Building 21st Century Skills

Agendas for Change

Please also see this op-ed just published by Representative Sabin and Commissioner Gainer on how NewDEAL Leaders' policies shape an agenda for communities nationwide to close the skills gap and unleash broadly-shared economic growth.

 

Building a Skills Agenda to Support a 21st Century Workforce

 

Innovation Hubs

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Warwick Sabin
Representative,
Little Rock, AR

 

Apprenticeships

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Bridget Gainer
County Commissioner,
Cook County, IL

 

Training for Growing Industries

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Andrew Gillum
Mayor,
Tallahassee, FL

 

Access to Community College

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Sam Liccardo
Mayor,
San Jose, CA

 

Career Gateways for Under-served Communities

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Kim Driscoll
Mayor,
Salem, MA

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Greg Fischer
Mayor,
Louisville, KY


 Innovation Hubs

The Arkansas Regional Innovation Hub, founded four years ago by Rep. Warwick Sabin, is a model for communities to provide the space, equipment, and employer to worker/student connections that are critical to a well-trained workforce. Partnerships with high schools and community colleges give students access to programs in high-tech areas like robotics and 3D-printing, while employers can create programs to train current employees or potential recruits in welding, coding, and more, and entrepreneurs can hone the skills they need to improve their startups.

Making an Impact

Ten thousand students, workers, and entrepreneurs used the space last year, including through partnerships with 63 schools in 21 counties. The economic opportunity created is clear when you bring talented people together with the right skills, training and mentorship, like high school senior Greta Kresse. As an intern at the hub, Greta started a business printing local art on t-shirts with support from the facility's art and design studios.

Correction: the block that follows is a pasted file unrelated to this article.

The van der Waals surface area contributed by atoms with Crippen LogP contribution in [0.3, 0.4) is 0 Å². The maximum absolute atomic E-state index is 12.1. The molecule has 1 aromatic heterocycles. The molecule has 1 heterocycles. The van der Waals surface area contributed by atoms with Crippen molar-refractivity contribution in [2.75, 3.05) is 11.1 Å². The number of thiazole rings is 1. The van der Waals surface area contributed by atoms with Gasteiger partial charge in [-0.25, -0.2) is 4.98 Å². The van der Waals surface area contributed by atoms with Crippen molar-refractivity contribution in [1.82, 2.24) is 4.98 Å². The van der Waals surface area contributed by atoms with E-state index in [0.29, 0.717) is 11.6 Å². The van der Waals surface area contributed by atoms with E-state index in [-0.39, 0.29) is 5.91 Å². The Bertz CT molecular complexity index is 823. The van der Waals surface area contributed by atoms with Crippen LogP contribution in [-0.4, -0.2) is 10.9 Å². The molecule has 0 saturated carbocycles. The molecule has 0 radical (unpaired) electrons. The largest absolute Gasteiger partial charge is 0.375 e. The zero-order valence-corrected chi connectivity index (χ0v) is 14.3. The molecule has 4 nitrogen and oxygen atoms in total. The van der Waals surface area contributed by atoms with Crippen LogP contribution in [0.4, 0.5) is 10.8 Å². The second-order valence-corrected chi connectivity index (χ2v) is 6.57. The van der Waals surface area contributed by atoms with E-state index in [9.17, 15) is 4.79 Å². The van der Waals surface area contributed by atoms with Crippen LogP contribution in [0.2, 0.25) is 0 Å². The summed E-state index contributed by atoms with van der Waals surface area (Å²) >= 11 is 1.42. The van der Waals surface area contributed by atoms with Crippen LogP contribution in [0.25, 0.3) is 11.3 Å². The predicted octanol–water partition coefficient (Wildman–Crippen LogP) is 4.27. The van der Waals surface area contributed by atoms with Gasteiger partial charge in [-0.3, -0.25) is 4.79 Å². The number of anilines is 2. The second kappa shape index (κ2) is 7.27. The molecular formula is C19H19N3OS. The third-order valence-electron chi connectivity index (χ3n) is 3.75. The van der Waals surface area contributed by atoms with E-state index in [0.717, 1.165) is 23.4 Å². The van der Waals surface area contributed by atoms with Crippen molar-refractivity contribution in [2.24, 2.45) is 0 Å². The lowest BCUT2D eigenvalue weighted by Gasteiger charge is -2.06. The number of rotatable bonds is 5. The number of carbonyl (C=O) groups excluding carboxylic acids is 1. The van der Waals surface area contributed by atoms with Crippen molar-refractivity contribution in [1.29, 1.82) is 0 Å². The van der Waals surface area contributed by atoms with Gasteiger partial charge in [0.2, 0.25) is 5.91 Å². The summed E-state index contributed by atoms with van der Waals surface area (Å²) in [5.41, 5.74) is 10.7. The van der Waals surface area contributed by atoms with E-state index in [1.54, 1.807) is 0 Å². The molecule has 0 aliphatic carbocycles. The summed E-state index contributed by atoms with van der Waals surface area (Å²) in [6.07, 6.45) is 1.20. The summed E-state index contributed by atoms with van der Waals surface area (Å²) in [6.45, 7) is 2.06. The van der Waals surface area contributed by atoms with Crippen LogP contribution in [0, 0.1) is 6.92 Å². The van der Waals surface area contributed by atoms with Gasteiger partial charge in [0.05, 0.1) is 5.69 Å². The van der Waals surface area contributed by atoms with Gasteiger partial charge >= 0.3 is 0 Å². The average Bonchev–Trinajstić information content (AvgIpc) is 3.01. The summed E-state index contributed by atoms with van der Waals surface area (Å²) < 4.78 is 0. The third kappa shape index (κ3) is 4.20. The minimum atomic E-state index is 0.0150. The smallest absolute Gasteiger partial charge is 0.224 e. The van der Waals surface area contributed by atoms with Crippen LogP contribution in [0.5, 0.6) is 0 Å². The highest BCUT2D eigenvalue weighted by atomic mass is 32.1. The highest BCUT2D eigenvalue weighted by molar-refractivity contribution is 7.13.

Apprenticeships

In Cook County, Commissioner Bridget Gainer started the first earned credit for employers who create and run a Department of Labor registered apprenticeship program. This initiative includes opportunities for employers to build apprenticeships in non-traditional areas, like services and technology fields, where there is projected growth in the coming decades.

Making an Impact

Commissioner Gainer has put her policy work into action to showcase the impact of this initiative at the company Aon, where she is VP of global public affairs. By partnering with Harold Washington College, the company is training people for roles in account management, client support, financial analysis and technology, while committing to cultivating and hiring candidates to permanent jobs. The apprenticeships allow participants to earn money in something relevant to their studies. 


Training for Growing Industries

Partnering with the non-profit startup incubator Domi, as well as Florida A&M University, Mayor Andrew Gillum started a code academy that offers immersive courses in web development to help match workers with the needs of the growing IT sector. The academy, I/O Avenue, offers immersive 12-week courses. One focuses on training and securing jobs for underrepresented and economically challenged communities with no prior tech background, and the second focuses on providing enhanced training for workers and students from STEM fields that are looking to refine their skills to meet local job market demands. I/O Avenue also helps with job placement and employment. 

Making an Impact